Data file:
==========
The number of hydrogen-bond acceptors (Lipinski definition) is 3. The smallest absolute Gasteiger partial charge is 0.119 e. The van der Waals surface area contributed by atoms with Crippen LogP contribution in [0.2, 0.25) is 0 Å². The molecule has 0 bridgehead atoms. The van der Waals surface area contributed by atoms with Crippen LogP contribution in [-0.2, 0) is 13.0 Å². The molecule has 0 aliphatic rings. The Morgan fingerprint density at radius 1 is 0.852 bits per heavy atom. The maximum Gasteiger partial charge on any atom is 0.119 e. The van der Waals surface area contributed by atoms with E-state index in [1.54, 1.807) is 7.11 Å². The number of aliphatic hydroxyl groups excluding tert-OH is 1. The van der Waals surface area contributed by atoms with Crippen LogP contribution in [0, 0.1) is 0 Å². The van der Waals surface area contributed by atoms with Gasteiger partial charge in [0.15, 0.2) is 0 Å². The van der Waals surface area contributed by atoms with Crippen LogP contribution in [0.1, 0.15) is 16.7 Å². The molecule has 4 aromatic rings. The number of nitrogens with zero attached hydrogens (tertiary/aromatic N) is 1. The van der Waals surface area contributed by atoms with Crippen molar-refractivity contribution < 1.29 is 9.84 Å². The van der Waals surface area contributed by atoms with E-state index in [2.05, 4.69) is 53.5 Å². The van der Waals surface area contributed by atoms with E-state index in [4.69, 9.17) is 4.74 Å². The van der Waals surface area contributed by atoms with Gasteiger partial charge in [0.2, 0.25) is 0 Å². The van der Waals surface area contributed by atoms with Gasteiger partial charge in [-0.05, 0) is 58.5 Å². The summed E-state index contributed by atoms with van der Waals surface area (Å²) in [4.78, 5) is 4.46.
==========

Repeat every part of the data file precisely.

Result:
The number of hydrogen-bond acceptors (Lipinski definition) is 3. The smallest absolute Gasteiger partial charge is 0.119 e. The van der Waals surface area contributed by atoms with Crippen LogP contribution in [0.2, 0.25) is 0 Å². The molecule has 0 bridgehead atoms. The van der Waals surface area contributed by atoms with Crippen LogP contribution in [-0.2, 0) is 13.0 Å². The molecule has 0 aliphatic rings. The Morgan fingerprint density at radius 1 is 0.852 bits per heavy atom. The maximum Gasteiger partial charge on any atom is 0.119 e. The van der Waals surface area contributed by atoms with E-state index in [1.54, 1.807) is 7.11 Å². The number of aliphatic hydroxyl groups excluding tert-OH is 1. The van der Waals surface area contributed by atoms with Crippen LogP contribution in [0, 0.1) is 0 Å². The van der Waals surface area contributed by atoms with Gasteiger partial charge in [0.15, 0.2) is 0 Å². The van der Waals surface area contributed by atoms with Crippen LogP contribution in [0.1, 0.15) is 16.7 Å². The molecule has 4 aromatic rings. The number of nitrogens with zero attached hydrogens (tertiary/aromatic N) is 1. The van der Waals surface area contributed by atoms with Crippen molar-refractivity contribution < 1.29 is 9.84 Å². The van der Waals surface area contributed by atoms with E-state index in [2.05, 4.69) is 53.5 Å². The van der Waals surface area contributed by atoms with E-state index in [4.69, 9.17) is 4.74 Å². The van der Waals surface area contributed by atoms with Gasteiger partial charge in [0.2, 0.25) is 0 Å². The van der Waals surface area contributed by atoms with Gasteiger partial charge in [-0.05, 0) is 58.5 Å². The summed E-state index contributed by atoms with van der Waals surface area (Å²) in [4.78, 5) is 4.46.